And Carlton? Well, to say the long-suffering Blues’ fans are having their patience tested would be an understatement.

The lack of depth at Ikon Park was underlined starkly on Saturday night by the loss of skipper Marc Murphy on top of the absence of Caleb Marchbank, and Sam Docherty’s removal from the equation for the season more telling by the week.

That said, the general malaise that seemed to grip the Blues the moment they took the field in Hobart against North Melbourne was more reminiscent of the end days of the coaching regimes of Denis Pagan or Mick Malthouse than what they’ve generally offered under Brendon Bolton.

The focus on a greater attacking sensibility this season made sense. But right now Carlton looks confused, unable to score and now also unable to prevent being scored against.

In year three under Bolton, the list has been almost totally turned over but the gains seemingly minimal. Some of the younger faces who emerged last season are, temporarily at least, treading water, and confidence since that reasonably promising season-opener against Richmond has vanished alarmingly quickly.

Bolton’s first year delivered seven wins, which became six in 2017. Right now, only the bravest of Blues would believe this year will yield more. To date under Bolton, an army of patient Carlton supporters have largely stayed the course. But the angst currently is palpable, the coach’s honeymoon also over it seems.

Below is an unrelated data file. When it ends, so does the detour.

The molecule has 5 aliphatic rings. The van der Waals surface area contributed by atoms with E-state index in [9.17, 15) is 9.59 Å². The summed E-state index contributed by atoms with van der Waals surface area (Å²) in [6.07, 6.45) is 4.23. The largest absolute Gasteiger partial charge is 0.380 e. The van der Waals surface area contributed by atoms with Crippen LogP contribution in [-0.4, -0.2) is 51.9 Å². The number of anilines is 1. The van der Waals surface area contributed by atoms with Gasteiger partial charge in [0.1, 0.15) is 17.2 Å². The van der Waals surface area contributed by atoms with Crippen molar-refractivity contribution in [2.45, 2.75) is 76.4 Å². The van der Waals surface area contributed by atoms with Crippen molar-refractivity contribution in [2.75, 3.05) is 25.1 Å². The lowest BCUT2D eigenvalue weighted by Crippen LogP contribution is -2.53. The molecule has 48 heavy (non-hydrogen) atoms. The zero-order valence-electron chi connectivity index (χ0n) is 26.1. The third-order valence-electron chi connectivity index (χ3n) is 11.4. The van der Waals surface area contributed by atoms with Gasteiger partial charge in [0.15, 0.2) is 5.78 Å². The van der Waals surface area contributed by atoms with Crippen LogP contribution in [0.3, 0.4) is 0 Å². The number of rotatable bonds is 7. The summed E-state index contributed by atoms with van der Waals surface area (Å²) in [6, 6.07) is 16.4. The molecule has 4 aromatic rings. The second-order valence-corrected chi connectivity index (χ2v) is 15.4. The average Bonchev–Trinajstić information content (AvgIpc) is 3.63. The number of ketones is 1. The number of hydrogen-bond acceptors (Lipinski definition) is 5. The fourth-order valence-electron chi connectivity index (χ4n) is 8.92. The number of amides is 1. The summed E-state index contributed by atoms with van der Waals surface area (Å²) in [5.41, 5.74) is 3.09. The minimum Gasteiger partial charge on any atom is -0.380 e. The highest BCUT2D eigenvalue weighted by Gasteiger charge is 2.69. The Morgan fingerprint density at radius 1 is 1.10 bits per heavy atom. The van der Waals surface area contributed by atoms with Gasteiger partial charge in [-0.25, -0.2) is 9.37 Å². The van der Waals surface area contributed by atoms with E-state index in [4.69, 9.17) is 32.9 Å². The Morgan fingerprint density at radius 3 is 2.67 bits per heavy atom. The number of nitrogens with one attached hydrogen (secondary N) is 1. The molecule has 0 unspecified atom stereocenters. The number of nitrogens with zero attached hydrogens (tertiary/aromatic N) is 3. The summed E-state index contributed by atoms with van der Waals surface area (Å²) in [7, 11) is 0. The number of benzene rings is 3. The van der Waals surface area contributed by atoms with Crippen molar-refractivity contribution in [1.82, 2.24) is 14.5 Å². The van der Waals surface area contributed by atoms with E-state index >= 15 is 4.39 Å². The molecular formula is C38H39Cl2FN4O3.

Not that some of those teams at the other end of the ladder had any easier a time of it on the weekend, particularly the couple from South Australia.

Adelaide’s failure to cope with the intensity Collingwood brought to the table on Friday night was somewhat reminiscent of last grand final day against Richmond, and not just because of the similar margin, the Crows down by 30 contested possessions to the Tigers then, 36 against the Magpies this time.

While Bryce Gibbs has clearly added something to the mix, the loss of both Crouch brothers coupled with a Rory Sloane clearly under the weather is looming as a critical time for the Crows. As is the poor form to date and now apparent hamstring injury to Eddie Betts, who Adelaide needed in last year’s touch, particularly after the departure of Charlie Cameron.